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The origins of Alzheimer’s disease is thought to be the result of A-beta peptide (Alzheimer’s peptide) when it clumps together in the brain and forms long fibrils. Whether it is the protein clumps or the fibrils that kill brain neurons is still being debated.

Nikolaus Grigorieff, biophysicist, Brandeis University, along with researchers at Leibniz Institut, Jena, Germany, have successfully created an A-beta peptide 3-D image. Grigorieff, and colleagues, overcame the barrier to determining the structure of A-beta fibrils by generating them in a test tube under conditions that reduce the variability between fibrils, then selecting about 200 images of fibrils that were similar and averaging them on a computer.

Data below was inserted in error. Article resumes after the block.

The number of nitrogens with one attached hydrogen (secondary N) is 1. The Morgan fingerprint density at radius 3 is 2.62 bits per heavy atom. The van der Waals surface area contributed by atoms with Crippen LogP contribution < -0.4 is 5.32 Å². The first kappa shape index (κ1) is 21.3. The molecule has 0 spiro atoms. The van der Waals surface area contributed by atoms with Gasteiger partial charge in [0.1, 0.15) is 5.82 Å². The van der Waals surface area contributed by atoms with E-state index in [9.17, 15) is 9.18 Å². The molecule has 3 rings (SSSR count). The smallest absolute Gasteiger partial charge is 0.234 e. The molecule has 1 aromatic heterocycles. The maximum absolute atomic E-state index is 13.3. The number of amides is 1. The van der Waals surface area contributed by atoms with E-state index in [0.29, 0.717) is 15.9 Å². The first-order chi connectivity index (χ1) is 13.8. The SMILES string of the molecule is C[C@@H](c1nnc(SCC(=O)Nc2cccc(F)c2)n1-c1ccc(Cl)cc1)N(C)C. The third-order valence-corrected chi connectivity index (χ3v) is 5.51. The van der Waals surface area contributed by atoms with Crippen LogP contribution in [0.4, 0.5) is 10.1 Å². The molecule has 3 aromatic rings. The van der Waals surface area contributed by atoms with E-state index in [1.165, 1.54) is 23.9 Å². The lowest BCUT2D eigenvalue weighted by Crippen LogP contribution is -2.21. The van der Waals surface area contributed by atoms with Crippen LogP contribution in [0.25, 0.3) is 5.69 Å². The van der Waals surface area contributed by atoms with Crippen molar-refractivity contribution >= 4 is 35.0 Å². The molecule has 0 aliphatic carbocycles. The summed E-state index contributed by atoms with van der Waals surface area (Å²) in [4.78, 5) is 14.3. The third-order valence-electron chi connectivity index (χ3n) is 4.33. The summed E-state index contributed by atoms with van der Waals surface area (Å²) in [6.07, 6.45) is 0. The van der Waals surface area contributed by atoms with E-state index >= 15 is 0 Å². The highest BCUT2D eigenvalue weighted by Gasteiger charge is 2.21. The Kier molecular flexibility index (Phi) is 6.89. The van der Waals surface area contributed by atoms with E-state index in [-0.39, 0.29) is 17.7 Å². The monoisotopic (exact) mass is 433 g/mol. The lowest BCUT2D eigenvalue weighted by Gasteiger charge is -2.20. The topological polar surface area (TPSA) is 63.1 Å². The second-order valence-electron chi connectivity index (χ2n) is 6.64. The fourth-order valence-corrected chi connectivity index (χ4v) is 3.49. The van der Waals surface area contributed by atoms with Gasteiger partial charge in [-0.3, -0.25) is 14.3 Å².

Researchers plan to create a 3-D image that shows where all of the amino acids are located in hopes to learn more about the chemical and biological properties of A-beta Fibrils to have a better understanding of their role in Alzheimer’s disease.